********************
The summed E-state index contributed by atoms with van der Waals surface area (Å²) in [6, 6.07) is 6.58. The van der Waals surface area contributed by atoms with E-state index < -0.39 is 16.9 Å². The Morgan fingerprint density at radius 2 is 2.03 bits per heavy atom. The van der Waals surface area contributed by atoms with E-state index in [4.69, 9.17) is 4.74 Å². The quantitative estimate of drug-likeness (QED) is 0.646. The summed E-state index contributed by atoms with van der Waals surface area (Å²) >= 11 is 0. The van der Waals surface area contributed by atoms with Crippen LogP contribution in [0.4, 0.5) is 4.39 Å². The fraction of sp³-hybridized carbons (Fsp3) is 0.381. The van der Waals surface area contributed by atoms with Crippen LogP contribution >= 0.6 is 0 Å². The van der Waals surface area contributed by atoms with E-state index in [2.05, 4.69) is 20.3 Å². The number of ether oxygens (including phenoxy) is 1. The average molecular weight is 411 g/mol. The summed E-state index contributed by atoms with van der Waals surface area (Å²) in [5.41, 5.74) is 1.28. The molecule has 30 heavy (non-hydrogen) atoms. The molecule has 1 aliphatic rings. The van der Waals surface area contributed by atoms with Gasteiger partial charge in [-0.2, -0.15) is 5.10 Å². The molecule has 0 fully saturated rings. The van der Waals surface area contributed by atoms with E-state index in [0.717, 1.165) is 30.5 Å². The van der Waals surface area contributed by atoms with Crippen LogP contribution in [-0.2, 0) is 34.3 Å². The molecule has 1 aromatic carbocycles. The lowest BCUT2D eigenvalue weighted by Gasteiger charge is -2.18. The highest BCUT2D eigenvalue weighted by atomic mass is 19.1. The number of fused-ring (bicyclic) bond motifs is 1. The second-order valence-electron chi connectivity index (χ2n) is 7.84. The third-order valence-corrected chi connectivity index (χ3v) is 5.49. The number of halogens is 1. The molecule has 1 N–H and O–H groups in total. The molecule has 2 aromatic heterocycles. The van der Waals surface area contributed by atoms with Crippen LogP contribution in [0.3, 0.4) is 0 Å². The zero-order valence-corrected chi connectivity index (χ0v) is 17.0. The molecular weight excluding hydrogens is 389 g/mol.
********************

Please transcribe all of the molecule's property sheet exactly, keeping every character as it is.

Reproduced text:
The summed E-state index contributed by atoms with van der Waals surface area (Å²) in [6, 6.07) is 6.58. The van der Waals surface area contributed by atoms with E-state index < -0.39 is 16.9 Å². The Morgan fingerprint density at radius 2 is 2.03 bits per heavy atom. The van der Waals surface area contributed by atoms with E-state index in [4.69, 9.17) is 4.74 Å². The quantitative estimate of drug-likeness (QED) is 0.646. The summed E-state index contributed by atoms with van der Waals surface area (Å²) >= 11 is 0. The van der Waals surface area contributed by atoms with Crippen LogP contribution in [0.4, 0.5) is 4.39 Å². The fraction of sp³-hybridized carbons (Fsp3) is 0.381. The van der Waals surface area contributed by atoms with Crippen LogP contribution >= 0.6 is 0 Å². The van der Waals surface area contributed by atoms with E-state index in [2.05, 4.69) is 20.3 Å². The number of ether oxygens (including phenoxy) is 1. The average molecular weight is 411 g/mol. The summed E-state index contributed by atoms with van der Waals surface area (Å²) in [5.41, 5.74) is 1.28. The molecule has 30 heavy (non-hydrogen) atoms. The molecule has 1 aliphatic rings. The van der Waals surface area contributed by atoms with Gasteiger partial charge in [-0.2, -0.15) is 5.10 Å². The molecule has 0 fully saturated rings. The van der Waals surface area contributed by atoms with E-state index in [0.717, 1.165) is 30.5 Å². The van der Waals surface area contributed by atoms with Crippen LogP contribution in [-0.2, 0) is 34.3 Å². The molecule has 1 aromatic carbocycles. The lowest BCUT2D eigenvalue weighted by Gasteiger charge is -2.18. The highest BCUT2D eigenvalue weighted by atomic mass is 19.1. The number of fused-ring (bicyclic) bond motifs is 1. The second-order valence-electron chi connectivity index (χ2n) is 7.84. The third-order valence-corrected chi connectivity index (χ3v) is 5.49. The number of halogens is 1. The molecule has 1 N–H and O–H groups in total. The molecule has 2 aromatic heterocycles. The van der Waals surface area contributed by atoms with Crippen LogP contribution in [0.3, 0.4) is 0 Å². The zero-order valence-corrected chi connectivity index (χ0v) is 17.0. The molecular weight excluding hydrogens is 389 g/mol.